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The New Zealand Medical Journal

 Journal of the New Zealand Medical Association, 20-January-2012, Vol 125 No 1348

Quadricuspid aortic valve: a rare cause of aortic regurgitation
Jen-Li Looi, Andrew J Kerr
Quadricuspid aortic valve (QAV), a rare congenital anomaly, is an uncommon cause of aortic regurgitation. Echocardiography is the first-line imaging modality in valvular heart disease but cardiovascular magnetic resonance (CMR) is becoming an important tool. We present two cases of aortic regurgitation in patients with quadricuspid aortic valve seen on CMR.
Hurwitz and Roberts1 described seven morphological types of quadricuspid valve based on the anatomic appearance of the valve.2 The first case demonstrates a type A QAV where there are four aortic sinuses and four equally sized cusps. There is incomplete leaflet closure in diastole resulting in AR (Figure 1A).
The leaflets fail to close down normally into the aortic annular plane resulting in a central regurgitant orifice arising above the annular plane at the mid-sinus level. In systole the slightly undersized leaflets fail to fold back normally into each sinus resulting in a “square” systolic orifice (Figure 1B).
The second case illustrates an even more unusual variant of QAV. In this case there are four sinuses and four leaflets but each pair of leaflets is fused to produce a functionally bicuspid valve with the typical “fish-mouth” appearance of a BAV (Figures 2A & 2B).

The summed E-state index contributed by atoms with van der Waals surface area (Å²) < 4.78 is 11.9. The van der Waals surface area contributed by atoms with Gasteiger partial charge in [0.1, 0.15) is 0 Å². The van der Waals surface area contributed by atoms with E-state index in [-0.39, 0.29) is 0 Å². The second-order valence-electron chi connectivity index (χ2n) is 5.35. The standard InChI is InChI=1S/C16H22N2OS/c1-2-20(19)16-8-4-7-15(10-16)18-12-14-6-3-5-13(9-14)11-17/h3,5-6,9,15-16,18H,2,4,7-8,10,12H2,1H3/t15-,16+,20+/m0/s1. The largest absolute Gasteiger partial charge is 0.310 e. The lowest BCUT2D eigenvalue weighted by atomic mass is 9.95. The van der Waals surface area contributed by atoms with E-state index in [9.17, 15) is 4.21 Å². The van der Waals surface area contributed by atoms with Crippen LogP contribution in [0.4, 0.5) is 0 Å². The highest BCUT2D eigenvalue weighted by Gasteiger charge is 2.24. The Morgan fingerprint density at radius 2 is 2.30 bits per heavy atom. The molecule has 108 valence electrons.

Figure 1A. Short axis view of QAV in diastole, with a small central coaptation defect (arrow)
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Figure 1B. Short axis view of QAV in systole demonstrating a square systolic orifice (arrow)
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Figure 2A. Short axis view of QAV in diastole, with a small central coaptation defect (arrow)
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Figure 2B. Short axis view of QAV during systole demonstrating “fish-mouth” appearance (arrow)
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Author information: Jen-Li Looi, Registrar in Cardiology; Andrew J Kerr, Cardiologist and Clinical Head of Cardiology; Department of Cardiology, Middlemore Hospital, Otahuhu, Auckland
Correspondence: Dr Jen-Li Looi, Department of Cardiology, Middlemore Hospital, Private Bag 93311, Otahuhu, Auckland, New Zealand. Fax: +64 (0)9 2709746; email: ljl517@yahoo.co.nz
References:
  1. Hurwitz LE, Roberts WC. Quadricuspid semilunar valve. Am J Cardiol. 1973 May;31(5):623-6.
  2. Feldman BJ, Khandheria BK, Warnes CA, et al. Incidence, description and functional assessment of isolated quadricuspid aortic valves. Am J Cardiol. 1990 April 1;65(13):937-8.
     
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